The Department of Justice recently filed a Statement of Interest in Thomas v. Bd. of Regents of the University of Nebraska, a case pending in the United States District Court for the District of Nebraska asserting peer harassment and retaliation claims under Title IX. Following a motion to dismiss and opposition briefing, DOJ (with co-signature from Department of Education attorneys) filed a Statement of Interest, seeking to “explain the legal standards governing peer sexual harassment and retaliation claims for damages under Title IX.” The Statement of Interest stakes out a number of DOJ positions on unsettled or areas of split authority under Title IX and provides a valuable guide for how the current administration interprets Title IX.
DOJ Analysis of Post-Assault Claims
The Statement of Interest explains that post-Davis case law instructs courts to group peer sexual harassment cases as “post-assault” or “pre-assault.” Notably, while the United States Supreme Court has recognized “post-assault” claims, only one Circuit Court has expressly recognized the so-called “pre-assault” claims that DOJ seems to suggest are commonplace. See Karasek v. Regents of Univ. of Cal., 956 F.3d 1093 (9th Cir. 2020). Nevertheless, because the plaintiffs’ allegations in Thomas deal only with the response to complaints of sexual misconduct—as opposed to events leading up to alleged sexual misconduct—DOJ’s statement in Thomas deals only with post-assault claims. DOJ has taken the following notable positions:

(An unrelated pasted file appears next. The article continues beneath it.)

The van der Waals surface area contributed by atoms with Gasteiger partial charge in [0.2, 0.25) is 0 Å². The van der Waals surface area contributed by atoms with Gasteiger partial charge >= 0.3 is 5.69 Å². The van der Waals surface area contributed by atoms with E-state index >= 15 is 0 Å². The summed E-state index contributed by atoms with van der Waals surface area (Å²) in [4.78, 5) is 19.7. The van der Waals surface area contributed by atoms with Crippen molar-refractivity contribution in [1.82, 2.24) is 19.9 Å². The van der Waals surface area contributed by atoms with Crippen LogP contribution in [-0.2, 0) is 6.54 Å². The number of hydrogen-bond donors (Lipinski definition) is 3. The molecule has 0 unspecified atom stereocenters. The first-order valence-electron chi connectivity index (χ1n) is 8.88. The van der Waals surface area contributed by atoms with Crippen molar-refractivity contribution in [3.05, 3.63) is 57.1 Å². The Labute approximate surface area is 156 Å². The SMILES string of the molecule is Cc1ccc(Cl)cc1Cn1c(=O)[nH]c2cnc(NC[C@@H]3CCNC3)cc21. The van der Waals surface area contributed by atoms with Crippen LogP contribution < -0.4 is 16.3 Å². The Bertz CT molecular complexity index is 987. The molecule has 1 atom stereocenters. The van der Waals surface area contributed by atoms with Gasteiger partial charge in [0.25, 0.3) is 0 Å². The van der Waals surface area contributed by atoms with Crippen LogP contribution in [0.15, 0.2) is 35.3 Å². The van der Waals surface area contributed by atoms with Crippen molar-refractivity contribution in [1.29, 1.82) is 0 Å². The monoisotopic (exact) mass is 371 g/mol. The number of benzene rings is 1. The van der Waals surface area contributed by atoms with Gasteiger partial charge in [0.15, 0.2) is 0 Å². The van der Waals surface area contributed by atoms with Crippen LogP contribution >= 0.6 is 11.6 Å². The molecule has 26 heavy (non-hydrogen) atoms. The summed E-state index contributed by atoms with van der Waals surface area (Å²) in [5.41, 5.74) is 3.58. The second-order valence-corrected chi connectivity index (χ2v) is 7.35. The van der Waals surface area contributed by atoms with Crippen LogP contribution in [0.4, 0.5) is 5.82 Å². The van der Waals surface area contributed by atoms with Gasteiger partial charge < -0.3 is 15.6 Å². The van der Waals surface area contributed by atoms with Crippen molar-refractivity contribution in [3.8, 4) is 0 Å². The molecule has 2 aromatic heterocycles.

DOJ Analysis of Peer Retaliation Claims
DOJ takes the position that peer retaliation is actionable under Title IX under certain circumstances. The Statement of Interest highlights that both the Fourth and Tenth Circuits have recognized that students who suffer retaliation by their student peers may bring claims for damages under Title IX when the institution knows of the retaliation and responds to it with deliberate indifference. “When a student reports sexual assault or other sexual harassment and the school is deliberately indifferent to subsequent peer retaliation sparked by the report, the school should compensate the student subject to the retaliation for any resulting denial of educational opportunity and emotional distress caused by the school’s deliberate indifference.” Statement of Interest at 18.
A copy of the DOJ’s Statement of Interest can be found here. The authors will continue to closely monitor developments in this area.